Early in my career while flying the F-14 Tomcat for the U.S. Navy, it was critically important for me to see the overall big picture and have a thorough understanding of what was taking place both inside and outside my aircraft.
I needed to continually scan the gauges and radar displays inside the cockpit, watch for other aircraft and listen to the chatter on radios to fully understand what was going on around me. I needed that situational awareness to be effective and safely do my job.
As my career progressed and I transitioned out of the cockpit, I found that you needed to have that same situational awareness in business. You needed to see and understand the big picture, and just like in the cockpit, you needed to keep scanning the gauges in order to have that situational awareness.
In business we attain that situational awareness through scanning a series of performance metrics. So, what is a business metric?
Never miss a local story.
Simply put, a metric is a measurement that is linked to the organizational vision and strategy and is used to track progress toward those objectives. Many organizations do this strictly through the financials, but these month-end “After Action Reports” do not highlight what is actually taking place behind those financials and fall short of providing that overall situational awareness.
Without a set of defined metrics behind the financials, the organization can easily find itself in a “holding pattern,” going round and round, getting nowhere while expending a large amount of fuel in the process.
To be effective, metrics – or gauges – should cover all aspects of the business. I recommend the Balanced Scorecard system that provides a simple, easy-to-read, one-page summary with the metrics separated into four distinct areas. As an example, a set of metrics for a manufacturing business might include:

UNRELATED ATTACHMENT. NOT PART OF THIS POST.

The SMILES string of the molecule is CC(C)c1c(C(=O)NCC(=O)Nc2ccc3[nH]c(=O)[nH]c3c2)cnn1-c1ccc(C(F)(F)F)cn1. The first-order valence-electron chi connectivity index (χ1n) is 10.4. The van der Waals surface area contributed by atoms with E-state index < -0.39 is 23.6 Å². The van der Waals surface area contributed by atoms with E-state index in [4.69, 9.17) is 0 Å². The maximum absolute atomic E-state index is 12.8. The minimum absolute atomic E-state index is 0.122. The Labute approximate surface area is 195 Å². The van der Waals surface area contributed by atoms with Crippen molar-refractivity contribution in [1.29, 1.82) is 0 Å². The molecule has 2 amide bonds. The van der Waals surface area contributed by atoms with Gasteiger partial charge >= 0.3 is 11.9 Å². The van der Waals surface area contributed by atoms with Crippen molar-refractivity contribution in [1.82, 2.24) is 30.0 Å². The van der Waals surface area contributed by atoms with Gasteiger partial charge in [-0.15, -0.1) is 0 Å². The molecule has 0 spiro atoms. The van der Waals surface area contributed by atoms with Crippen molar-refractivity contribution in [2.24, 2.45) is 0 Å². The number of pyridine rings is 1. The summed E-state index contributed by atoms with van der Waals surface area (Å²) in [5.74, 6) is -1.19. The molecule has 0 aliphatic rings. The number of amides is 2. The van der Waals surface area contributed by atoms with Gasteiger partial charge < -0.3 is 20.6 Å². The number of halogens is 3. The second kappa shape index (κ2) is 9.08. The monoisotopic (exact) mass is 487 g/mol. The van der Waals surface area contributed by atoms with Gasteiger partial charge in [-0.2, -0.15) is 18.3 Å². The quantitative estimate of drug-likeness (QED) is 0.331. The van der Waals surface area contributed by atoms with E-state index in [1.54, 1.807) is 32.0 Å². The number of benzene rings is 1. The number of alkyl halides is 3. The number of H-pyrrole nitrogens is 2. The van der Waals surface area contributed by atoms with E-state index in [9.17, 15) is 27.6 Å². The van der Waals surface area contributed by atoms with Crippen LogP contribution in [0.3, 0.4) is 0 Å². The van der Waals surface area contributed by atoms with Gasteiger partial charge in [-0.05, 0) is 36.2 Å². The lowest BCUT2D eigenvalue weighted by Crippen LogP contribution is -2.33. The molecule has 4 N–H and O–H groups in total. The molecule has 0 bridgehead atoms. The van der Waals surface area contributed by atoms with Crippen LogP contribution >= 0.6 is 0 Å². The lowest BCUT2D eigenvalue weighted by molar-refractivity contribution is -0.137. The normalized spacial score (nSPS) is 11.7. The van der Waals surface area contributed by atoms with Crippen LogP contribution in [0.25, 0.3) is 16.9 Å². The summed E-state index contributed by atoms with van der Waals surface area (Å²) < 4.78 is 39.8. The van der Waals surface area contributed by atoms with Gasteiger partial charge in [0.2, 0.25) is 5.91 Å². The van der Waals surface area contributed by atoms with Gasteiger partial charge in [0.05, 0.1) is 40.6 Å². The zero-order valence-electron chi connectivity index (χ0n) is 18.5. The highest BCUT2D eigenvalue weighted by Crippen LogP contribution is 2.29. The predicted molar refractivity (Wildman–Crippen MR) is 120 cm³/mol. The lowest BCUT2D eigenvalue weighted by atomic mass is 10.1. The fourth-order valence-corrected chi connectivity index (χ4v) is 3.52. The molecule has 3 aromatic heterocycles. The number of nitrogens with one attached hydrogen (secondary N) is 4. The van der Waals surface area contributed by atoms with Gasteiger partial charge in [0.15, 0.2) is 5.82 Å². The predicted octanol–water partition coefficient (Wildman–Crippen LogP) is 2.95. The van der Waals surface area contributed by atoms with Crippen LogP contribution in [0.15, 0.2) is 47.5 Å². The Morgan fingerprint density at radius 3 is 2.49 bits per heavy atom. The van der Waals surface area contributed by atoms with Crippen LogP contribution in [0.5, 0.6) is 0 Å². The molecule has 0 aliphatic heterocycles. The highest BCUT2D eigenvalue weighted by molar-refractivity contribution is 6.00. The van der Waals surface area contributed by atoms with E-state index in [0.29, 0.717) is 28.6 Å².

Financial: Sales, margins, profit, cash, orders, backlog
Customer: On-time delivery, past-due orders, warranty returns
Internal processes: Quality, overtime, supplier performance
Investment: Training, additional employees, capital improvements.
Let’s also keep in mind that we cannot afford to keep our eyes focused on only one metric. We need to constantly scan all the gauges/metrics and understand the relationships between them in order to keep that heightened level of situational awareness.
Let’s take a look at it from the cockpit: If my altimeter shows that my altitude is high, to address the situation, I need to lower my nose and adjust power. I recognized the discrepancy, understood the “cause and effect” and made the correction.
In business it’s the same principle. If a metric is not performing, then we need to understand why, make the necessary adjustments and bring it back in line. In both arenas, we need to understand the metric interactions, make informed decisions and take effective actions, or, from a fighter pilot’s perspective, not fire blindly.
Metrics that have historically been problematic should be scanned regularly. In the cockpit, if one of the aircraft engines has a history of running hot, then I’m going to keep a close eye on the engine temperatures. In business, if I know that a critical supplier routinely delivers late, then just like in the cockpit, I’m going to pay a little more attention to that metric.
The rule is, just because it’s OK right now, doesn’t mean it’s going to be OK later. We need to proactively scan all the metrics for unwanted variation, keeping that situational awareness as we take the necessary actions.
How’s your business situational awareness? Do your financials tell the complete story? Are you getting surprised with poor month-end results? Is cash falling short and if so, do you see the big picture and understand why?
If not, then start now by taking control of the aircraft and make the investment in developing and tracking your business metrics to improve your situational awareness.
You don’t have to be a fighter pilot to improve and accelerate the performance of your business, but it sure doesn’t hurt to think like one.